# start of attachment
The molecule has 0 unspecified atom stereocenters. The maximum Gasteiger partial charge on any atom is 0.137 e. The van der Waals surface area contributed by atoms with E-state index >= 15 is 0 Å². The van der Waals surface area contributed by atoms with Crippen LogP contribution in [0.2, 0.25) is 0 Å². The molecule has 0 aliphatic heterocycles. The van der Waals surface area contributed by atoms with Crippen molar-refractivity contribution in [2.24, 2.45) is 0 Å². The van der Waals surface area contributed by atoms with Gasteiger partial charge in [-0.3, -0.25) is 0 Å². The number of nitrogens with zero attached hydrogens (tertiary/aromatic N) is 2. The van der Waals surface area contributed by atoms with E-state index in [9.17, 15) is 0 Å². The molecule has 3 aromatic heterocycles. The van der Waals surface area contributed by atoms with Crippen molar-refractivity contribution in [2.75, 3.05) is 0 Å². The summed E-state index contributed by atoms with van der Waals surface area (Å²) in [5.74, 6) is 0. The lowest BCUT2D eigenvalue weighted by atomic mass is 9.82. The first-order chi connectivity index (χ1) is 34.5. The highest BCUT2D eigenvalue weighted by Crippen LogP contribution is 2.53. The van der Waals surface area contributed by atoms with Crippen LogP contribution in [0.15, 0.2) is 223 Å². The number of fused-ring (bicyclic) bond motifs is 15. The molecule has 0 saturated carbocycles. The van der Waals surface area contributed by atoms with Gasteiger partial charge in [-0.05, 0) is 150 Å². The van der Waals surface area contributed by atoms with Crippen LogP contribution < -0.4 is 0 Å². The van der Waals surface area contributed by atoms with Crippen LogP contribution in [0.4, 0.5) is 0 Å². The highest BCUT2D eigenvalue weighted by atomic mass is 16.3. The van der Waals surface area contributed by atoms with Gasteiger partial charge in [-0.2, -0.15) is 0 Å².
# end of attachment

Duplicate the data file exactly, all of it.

The molecule has 0 unspecified atom stereocenters. The maximum Gasteiger partial charge on any atom is 0.137 e. The van der Waals surface area contributed by atoms with E-state index >= 15 is 0 Å². The van der Waals surface area contributed by atoms with Crippen LogP contribution in [0.2, 0.25) is 0 Å². The molecule has 0 aliphatic heterocycles. The van der Waals surface area contributed by atoms with Crippen molar-refractivity contribution in [2.24, 2.45) is 0 Å². The van der Waals surface area contributed by atoms with Gasteiger partial charge in [-0.3, -0.25) is 0 Å². The number of nitrogens with zero attached hydrogens (tertiary/aromatic N) is 2. The van der Waals surface area contributed by atoms with E-state index in [9.17, 15) is 0 Å². The molecule has 3 aromatic heterocycles. The van der Waals surface area contributed by atoms with Crippen molar-refractivity contribution in [2.75, 3.05) is 0 Å². The summed E-state index contributed by atoms with van der Waals surface area (Å²) in [5.74, 6) is 0. The lowest BCUT2D eigenvalue weighted by atomic mass is 9.82. The first-order chi connectivity index (χ1) is 34.5. The highest BCUT2D eigenvalue weighted by Crippen LogP contribution is 2.53. The van der Waals surface area contributed by atoms with Crippen LogP contribution in [0.15, 0.2) is 223 Å². The number of fused-ring (bicyclic) bond motifs is 15. The molecule has 0 saturated carbocycles. The van der Waals surface area contributed by atoms with Gasteiger partial charge in [-0.05, 0) is 150 Å². The van der Waals surface area contributed by atoms with Crippen LogP contribution < -0.4 is 0 Å². The van der Waals surface area contributed by atoms with Crippen LogP contribution in [0.4, 0.5) is 0 Å². The highest BCUT2D eigenvalue weighted by atomic mass is 16.3. The van der Waals surface area contributed by atoms with Gasteiger partial charge in [-0.2, -0.15) is 0 Å².